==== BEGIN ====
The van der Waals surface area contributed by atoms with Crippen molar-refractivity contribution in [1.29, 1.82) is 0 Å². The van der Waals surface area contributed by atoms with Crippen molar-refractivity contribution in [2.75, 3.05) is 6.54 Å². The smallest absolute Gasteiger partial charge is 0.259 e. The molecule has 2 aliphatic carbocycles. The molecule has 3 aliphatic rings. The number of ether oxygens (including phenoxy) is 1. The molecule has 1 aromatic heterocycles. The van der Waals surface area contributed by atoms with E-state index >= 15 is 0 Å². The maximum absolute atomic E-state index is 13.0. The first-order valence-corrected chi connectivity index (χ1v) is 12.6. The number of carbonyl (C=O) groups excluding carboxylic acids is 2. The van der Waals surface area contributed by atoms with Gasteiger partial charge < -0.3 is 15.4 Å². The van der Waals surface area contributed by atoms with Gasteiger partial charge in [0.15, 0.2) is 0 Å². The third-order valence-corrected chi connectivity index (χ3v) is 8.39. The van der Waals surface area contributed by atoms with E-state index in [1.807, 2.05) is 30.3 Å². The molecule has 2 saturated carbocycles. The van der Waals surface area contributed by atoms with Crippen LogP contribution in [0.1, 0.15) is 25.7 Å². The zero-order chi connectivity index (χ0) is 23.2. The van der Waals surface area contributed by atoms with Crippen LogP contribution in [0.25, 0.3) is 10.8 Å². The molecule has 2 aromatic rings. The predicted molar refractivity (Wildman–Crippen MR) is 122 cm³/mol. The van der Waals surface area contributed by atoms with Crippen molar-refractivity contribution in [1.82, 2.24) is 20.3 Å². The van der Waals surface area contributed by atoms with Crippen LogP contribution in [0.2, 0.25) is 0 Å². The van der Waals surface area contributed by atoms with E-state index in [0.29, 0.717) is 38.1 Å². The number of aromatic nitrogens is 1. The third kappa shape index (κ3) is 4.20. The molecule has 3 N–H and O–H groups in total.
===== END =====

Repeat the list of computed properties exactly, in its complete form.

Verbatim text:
The van der Waals surface area contributed by atoms with Crippen molar-refractivity contribution in [1.29, 1.82) is 0 Å². The van der Waals surface area contributed by atoms with Crippen molar-refractivity contribution in [2.75, 3.05) is 6.54 Å². The smallest absolute Gasteiger partial charge is 0.259 e. The molecule has 2 aliphatic carbocycles. The molecule has 3 aliphatic rings. The number of ether oxygens (including phenoxy) is 1. The molecule has 1 aromatic heterocycles. The van der Waals surface area contributed by atoms with E-state index >= 15 is 0 Å². The maximum absolute atomic E-state index is 13.0. The first-order valence-corrected chi connectivity index (χ1v) is 12.6. The number of carbonyl (C=O) groups excluding carboxylic acids is 2. The van der Waals surface area contributed by atoms with Gasteiger partial charge < -0.3 is 15.4 Å². The van der Waals surface area contributed by atoms with Gasteiger partial charge in [0.15, 0.2) is 0 Å². The third-order valence-corrected chi connectivity index (χ3v) is 8.39. The van der Waals surface area contributed by atoms with E-state index in [1.807, 2.05) is 30.3 Å². The molecule has 2 saturated carbocycles. The van der Waals surface area contributed by atoms with Crippen LogP contribution in [0.1, 0.15) is 25.7 Å². The zero-order chi connectivity index (χ0) is 23.2. The van der Waals surface area contributed by atoms with Crippen LogP contribution in [0.25, 0.3) is 10.8 Å². The molecule has 2 aromatic rings. The predicted molar refractivity (Wildman–Crippen MR) is 122 cm³/mol. The van der Waals surface area contributed by atoms with Crippen molar-refractivity contribution in [1.82, 2.24) is 20.3 Å². The van der Waals surface area contributed by atoms with Crippen LogP contribution in [0.2, 0.25) is 0 Å². The van der Waals surface area contributed by atoms with E-state index in [0.29, 0.717) is 38.1 Å². The number of aromatic nitrogens is 1. The third kappa shape index (κ3) is 4.20. The molecule has 3 N–H and O–H groups in total.